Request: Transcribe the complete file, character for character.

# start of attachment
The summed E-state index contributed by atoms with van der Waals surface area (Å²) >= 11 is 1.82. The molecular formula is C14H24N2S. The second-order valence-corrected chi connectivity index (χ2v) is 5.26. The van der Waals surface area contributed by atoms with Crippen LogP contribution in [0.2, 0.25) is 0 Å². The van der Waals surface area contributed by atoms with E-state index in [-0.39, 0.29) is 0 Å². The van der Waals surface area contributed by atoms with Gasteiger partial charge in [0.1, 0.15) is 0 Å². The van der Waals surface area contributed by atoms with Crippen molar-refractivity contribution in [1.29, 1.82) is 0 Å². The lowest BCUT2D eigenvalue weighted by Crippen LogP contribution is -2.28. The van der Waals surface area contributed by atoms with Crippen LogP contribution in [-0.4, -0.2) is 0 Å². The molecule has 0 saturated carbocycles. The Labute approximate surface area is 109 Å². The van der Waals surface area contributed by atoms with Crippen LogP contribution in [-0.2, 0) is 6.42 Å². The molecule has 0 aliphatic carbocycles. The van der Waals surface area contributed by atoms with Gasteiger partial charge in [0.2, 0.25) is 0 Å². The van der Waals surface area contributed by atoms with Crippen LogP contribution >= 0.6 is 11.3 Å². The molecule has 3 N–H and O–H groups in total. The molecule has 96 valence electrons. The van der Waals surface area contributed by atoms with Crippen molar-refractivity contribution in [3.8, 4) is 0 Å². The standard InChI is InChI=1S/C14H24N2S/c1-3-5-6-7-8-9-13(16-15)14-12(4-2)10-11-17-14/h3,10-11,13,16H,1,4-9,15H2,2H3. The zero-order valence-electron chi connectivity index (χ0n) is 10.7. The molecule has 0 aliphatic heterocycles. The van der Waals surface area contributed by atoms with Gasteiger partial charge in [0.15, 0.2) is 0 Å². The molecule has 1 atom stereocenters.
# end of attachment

The summed E-state index contributed by atoms with van der Waals surface area (Å²) >= 11 is 1.82. The molecular formula is C14H24N2S. The second-order valence-corrected chi connectivity index (χ2v) is 5.26. The van der Waals surface area contributed by atoms with Crippen LogP contribution in [0.2, 0.25) is 0 Å². The van der Waals surface area contributed by atoms with E-state index in [-0.39, 0.29) is 0 Å². The van der Waals surface area contributed by atoms with Gasteiger partial charge in [0.1, 0.15) is 0 Å². The van der Waals surface area contributed by atoms with Crippen molar-refractivity contribution in [1.29, 1.82) is 0 Å². The lowest BCUT2D eigenvalue weighted by Crippen LogP contribution is -2.28. The van der Waals surface area contributed by atoms with Crippen LogP contribution in [-0.4, -0.2) is 0 Å². The molecule has 0 saturated carbocycles. The Labute approximate surface area is 109 Å². The van der Waals surface area contributed by atoms with Crippen LogP contribution in [-0.2, 0) is 6.42 Å². The molecule has 0 aliphatic carbocycles. The van der Waals surface area contributed by atoms with Gasteiger partial charge in [0.2, 0.25) is 0 Å². The van der Waals surface area contributed by atoms with Crippen LogP contribution >= 0.6 is 11.3 Å². The molecule has 3 N–H and O–H groups in total. The molecule has 96 valence electrons. The van der Waals surface area contributed by atoms with Crippen molar-refractivity contribution in [3.8, 4) is 0 Å². The standard InChI is InChI=1S/C14H24N2S/c1-3-5-6-7-8-9-13(16-15)14-12(4-2)10-11-17-14/h3,10-11,13,16H,1,4-9,15H2,2H3. The zero-order valence-electron chi connectivity index (χ0n) is 10.7. The molecule has 0 aliphatic heterocycles. The van der Waals surface area contributed by atoms with Gasteiger partial charge in [0.15, 0.2) is 0 Å². The molecule has 1 atom stereocenters.